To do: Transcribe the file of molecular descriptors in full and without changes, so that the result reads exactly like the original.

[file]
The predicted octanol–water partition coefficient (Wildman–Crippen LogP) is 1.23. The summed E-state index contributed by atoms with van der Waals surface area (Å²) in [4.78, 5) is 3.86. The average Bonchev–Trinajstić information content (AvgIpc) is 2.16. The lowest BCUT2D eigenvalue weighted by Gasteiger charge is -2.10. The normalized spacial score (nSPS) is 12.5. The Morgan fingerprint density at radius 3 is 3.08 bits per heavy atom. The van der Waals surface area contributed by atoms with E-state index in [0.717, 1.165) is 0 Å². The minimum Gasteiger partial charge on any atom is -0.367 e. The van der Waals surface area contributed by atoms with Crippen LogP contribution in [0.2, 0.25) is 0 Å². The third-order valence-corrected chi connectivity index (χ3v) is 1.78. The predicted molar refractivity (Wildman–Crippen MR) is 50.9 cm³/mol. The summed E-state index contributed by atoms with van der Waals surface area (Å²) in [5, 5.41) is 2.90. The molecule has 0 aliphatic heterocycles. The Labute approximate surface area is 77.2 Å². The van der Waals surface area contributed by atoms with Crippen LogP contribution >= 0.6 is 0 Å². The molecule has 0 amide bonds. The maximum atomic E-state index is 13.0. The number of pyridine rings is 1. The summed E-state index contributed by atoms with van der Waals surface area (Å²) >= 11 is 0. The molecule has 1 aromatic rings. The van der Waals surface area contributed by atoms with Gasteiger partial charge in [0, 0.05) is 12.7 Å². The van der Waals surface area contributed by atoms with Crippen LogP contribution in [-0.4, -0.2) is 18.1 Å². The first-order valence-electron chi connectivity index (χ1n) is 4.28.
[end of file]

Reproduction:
The predicted octanol–water partition coefficient (Wildman–Crippen LogP) is 1.23. The summed E-state index contributed by atoms with van der Waals surface area (Å²) in [4.78, 5) is 3.86. The average Bonchev–Trinajstić information content (AvgIpc) is 2.16. The lowest BCUT2D eigenvalue weighted by Gasteiger charge is -2.10. The normalized spacial score (nSPS) is 12.5. The Morgan fingerprint density at radius 3 is 3.08 bits per heavy atom. The van der Waals surface area contributed by atoms with E-state index in [0.717, 1.165) is 0 Å². The minimum Gasteiger partial charge on any atom is -0.367 e. The van der Waals surface area contributed by atoms with Crippen LogP contribution in [0.2, 0.25) is 0 Å². The third-order valence-corrected chi connectivity index (χ3v) is 1.78. The predicted molar refractivity (Wildman–Crippen MR) is 50.9 cm³/mol. The summed E-state index contributed by atoms with van der Waals surface area (Å²) in [5, 5.41) is 2.90. The molecule has 0 aliphatic heterocycles. The Labute approximate surface area is 77.2 Å². The van der Waals surface area contributed by atoms with Crippen LogP contribution >= 0.6 is 0 Å². The molecule has 0 amide bonds. The maximum atomic E-state index is 13.0. The number of pyridine rings is 1. The summed E-state index contributed by atoms with van der Waals surface area (Å²) >= 11 is 0. The molecule has 1 aromatic rings. The van der Waals surface area contributed by atoms with Gasteiger partial charge in [0, 0.05) is 12.7 Å². The van der Waals surface area contributed by atoms with Crippen LogP contribution in [-0.4, -0.2) is 18.1 Å². The first-order valence-electron chi connectivity index (χ1n) is 4.28.